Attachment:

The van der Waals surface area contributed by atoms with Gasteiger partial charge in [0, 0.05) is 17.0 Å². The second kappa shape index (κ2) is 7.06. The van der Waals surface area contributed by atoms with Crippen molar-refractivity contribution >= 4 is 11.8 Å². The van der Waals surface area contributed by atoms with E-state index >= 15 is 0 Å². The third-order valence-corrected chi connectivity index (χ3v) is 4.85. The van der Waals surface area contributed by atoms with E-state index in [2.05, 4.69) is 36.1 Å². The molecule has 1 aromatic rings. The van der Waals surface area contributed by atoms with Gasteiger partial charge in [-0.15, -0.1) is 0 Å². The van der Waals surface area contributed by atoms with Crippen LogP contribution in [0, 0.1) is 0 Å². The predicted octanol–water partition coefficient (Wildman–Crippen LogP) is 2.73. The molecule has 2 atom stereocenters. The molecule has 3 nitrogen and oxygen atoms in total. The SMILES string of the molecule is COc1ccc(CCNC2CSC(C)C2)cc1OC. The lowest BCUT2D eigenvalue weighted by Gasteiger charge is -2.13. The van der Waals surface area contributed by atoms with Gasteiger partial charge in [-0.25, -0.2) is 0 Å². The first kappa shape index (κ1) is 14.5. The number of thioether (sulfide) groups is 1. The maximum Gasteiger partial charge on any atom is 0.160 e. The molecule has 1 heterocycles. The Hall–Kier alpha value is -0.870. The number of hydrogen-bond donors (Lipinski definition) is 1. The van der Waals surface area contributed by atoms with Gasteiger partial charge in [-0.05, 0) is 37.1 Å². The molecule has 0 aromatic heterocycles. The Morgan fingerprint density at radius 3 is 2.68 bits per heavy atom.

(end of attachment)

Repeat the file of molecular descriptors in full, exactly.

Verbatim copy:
The van der Waals surface area contributed by atoms with Gasteiger partial charge in [0, 0.05) is 17.0 Å². The second kappa shape index (κ2) is 7.06. The van der Waals surface area contributed by atoms with Crippen molar-refractivity contribution >= 4 is 11.8 Å². The van der Waals surface area contributed by atoms with E-state index >= 15 is 0 Å². The third-order valence-corrected chi connectivity index (χ3v) is 4.85. The van der Waals surface area contributed by atoms with E-state index in [2.05, 4.69) is 36.1 Å². The molecule has 1 aromatic rings. The van der Waals surface area contributed by atoms with Gasteiger partial charge in [-0.15, -0.1) is 0 Å². The van der Waals surface area contributed by atoms with Crippen LogP contribution in [0, 0.1) is 0 Å². The predicted octanol–water partition coefficient (Wildman–Crippen LogP) is 2.73. The molecule has 2 atom stereocenters. The molecule has 3 nitrogen and oxygen atoms in total. The SMILES string of the molecule is COc1ccc(CCNC2CSC(C)C2)cc1OC. The lowest BCUT2D eigenvalue weighted by Gasteiger charge is -2.13. The van der Waals surface area contributed by atoms with Gasteiger partial charge in [-0.25, -0.2) is 0 Å². The first kappa shape index (κ1) is 14.5. The number of thioether (sulfide) groups is 1. The maximum Gasteiger partial charge on any atom is 0.160 e. The molecule has 1 heterocycles. The Hall–Kier alpha value is -0.870. The number of hydrogen-bond donors (Lipinski definition) is 1. The van der Waals surface area contributed by atoms with Gasteiger partial charge in [-0.05, 0) is 37.1 Å². The molecule has 0 aromatic heterocycles. The Morgan fingerprint density at radius 3 is 2.68 bits per heavy atom.